Dec. 13, 2013
By Lauren Chval `13
The evening of Dec. 12th is still 13 days from Christmas, but you wouldn't know it from the inside of the north dome in the Joyce Center. Kids--both college-age and of elementary school--sport face-painted red noses like Rudolph, frost Christmas cookies and decorate ornaments. Excited chatter erupts after someone announces that a special visitor will be arriving in half an hour. Could it be Santa?
The festivities are special for reasons beyond Christmas; it is the annual Pediatric Christmas Party, put on by the athletic department and Student Athlete Advisory Council, and held for the pediatric cancer patients of Memorial Hospital and Saint Joseph Regional Medical Center.
Student Welfare and Development is the office behind the planning of the event, which has been going on for 17 years. Administrative assistant Dawn Mays helped plan the event but says it is even closer to her heart for a personal reason: her niece, Tatum Gumpf, daughter of head softball coach Deanna Gumpf, is a cancer survivor and started coming to the party with the Memorial kids during her treatment.
"I know how much it means to my niece and her family to come every year," Mays says. "We've got 90-some families here, and they connect with so many people on that level, just having fun with the kids. The kids get to see them not as these athletes way up here at Notre Dame, but just as fun people to play with. Especially when they're going through such a tough time. And they get to connect at a real person level."
Mays adds that the night isn't just about the kids from Memorial--she suspects that the student-athletes get just as much out of the experience as the kids do.
Sophomore Casey Africano would be one to agree with her. As softball players, Africano and her team witnessed the battle of Tatum and her mom, their coach, and try to stay involved in the fight against cancer.
At the party, Africano has donned a Santa hat and the title "Santa's Helper" for the evening. She pulls one of the shyer little girls to the table the softball team has set up for decorating cookies. Later, when Santa arrives, she'll announce his entrance.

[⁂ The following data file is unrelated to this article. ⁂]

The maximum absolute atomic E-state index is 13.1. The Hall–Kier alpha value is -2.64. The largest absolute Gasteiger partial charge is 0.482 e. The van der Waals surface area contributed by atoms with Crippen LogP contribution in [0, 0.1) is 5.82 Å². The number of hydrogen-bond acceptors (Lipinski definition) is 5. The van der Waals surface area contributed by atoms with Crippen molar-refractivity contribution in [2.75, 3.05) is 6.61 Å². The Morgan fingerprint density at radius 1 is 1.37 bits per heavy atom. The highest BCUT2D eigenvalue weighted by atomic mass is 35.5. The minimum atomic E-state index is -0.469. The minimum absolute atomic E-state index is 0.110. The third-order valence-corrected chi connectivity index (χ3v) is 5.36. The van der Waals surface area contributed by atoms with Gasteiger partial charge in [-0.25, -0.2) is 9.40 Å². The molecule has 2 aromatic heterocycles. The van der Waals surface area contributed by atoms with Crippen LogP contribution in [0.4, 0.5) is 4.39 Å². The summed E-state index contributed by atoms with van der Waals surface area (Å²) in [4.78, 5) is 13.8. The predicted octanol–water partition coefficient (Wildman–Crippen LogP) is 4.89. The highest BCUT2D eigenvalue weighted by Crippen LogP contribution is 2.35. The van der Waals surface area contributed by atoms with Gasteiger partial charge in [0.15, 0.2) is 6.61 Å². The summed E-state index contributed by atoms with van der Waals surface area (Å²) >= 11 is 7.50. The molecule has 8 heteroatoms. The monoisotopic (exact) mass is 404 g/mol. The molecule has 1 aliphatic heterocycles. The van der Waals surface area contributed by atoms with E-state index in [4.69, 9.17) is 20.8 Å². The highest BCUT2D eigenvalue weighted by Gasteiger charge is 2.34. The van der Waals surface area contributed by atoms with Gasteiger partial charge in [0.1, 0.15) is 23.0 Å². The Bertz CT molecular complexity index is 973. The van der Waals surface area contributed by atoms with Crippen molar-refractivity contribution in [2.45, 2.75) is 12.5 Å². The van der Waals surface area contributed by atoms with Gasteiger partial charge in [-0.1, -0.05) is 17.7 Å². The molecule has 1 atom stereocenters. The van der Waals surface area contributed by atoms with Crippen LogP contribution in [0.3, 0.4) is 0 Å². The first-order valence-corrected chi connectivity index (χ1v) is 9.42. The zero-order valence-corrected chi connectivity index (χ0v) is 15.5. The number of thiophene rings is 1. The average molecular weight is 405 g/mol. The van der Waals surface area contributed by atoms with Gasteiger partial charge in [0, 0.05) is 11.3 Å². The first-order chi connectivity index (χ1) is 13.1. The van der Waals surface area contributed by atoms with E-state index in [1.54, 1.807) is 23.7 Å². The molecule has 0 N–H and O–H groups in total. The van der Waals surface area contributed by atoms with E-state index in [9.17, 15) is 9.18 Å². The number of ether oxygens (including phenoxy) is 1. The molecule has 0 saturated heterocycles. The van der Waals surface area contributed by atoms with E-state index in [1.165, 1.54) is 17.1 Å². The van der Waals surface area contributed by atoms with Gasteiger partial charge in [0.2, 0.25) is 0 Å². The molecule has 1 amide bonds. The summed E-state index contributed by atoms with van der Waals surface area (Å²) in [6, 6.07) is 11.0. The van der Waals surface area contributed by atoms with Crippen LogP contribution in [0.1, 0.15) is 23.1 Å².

"This is one of my favorite events," she confesses in between helping to frost cookies. "I absolutely love seeing the kids when they come in. They're so overwhelmed with how much is going on and all the fun things that they can do. And the fact that they get to interact with the student-athletes is awesome because we're role models to them, and I think it's more rewarding for us, actually, to see them so happy and let loose from all the craziness that they have to deal with on a daily basis. I'm glad that we can do this for them."
Each team is in attendance for the party and contributes some sort of activity to the party. Men's lacrosse and men's tennis team up to run a game of musical chairs so that the kids can be active and move around. Volleyball has set up a station for creating Christmas cards. Men's golf has set up a wildly popular one-hole miniature golf course.
Graduate student Tom Knight says that the camaraderie between the sports is one of the best things about the Pediatric Christmas Party. There is a sense of togetherness in the room, and the basketball player remarks how great it is to have everyone support one cause.
"It allows people from the community to come see what Notre Dame is about," Knight explains. "A lot of people may see us on the field or read about us in the paper, but they don't really know us. This allows people to get to know us and see what we're about, and it gives us a chance to give back here, which is what we really want to do."
At 7 p.m., Africano taps the microphone to tell everyone that Santa has arrived, and in he walks along with two elves. A line of kids eager to tell Santa what they want immediately forms. As they wait, senior runner Kelly Curran dances with a little girl on her hip to the Christmas music playing over the loudspeakers.
Junior David Lowe is the SAAC community service co-chair and a member of the men's golf team. As he watches the kids try their hand at makeshift put-put, he talks about all of the future events that SAAC is planning for the rest of the year.
This one, though, is a certain kind of extraordinary, involving all of the student-athletes during the magic of the Christmas season.
"The spirit of this time of year is all about giving back and giving back to the community," he says. "There's no better time to do it. It's pretty special."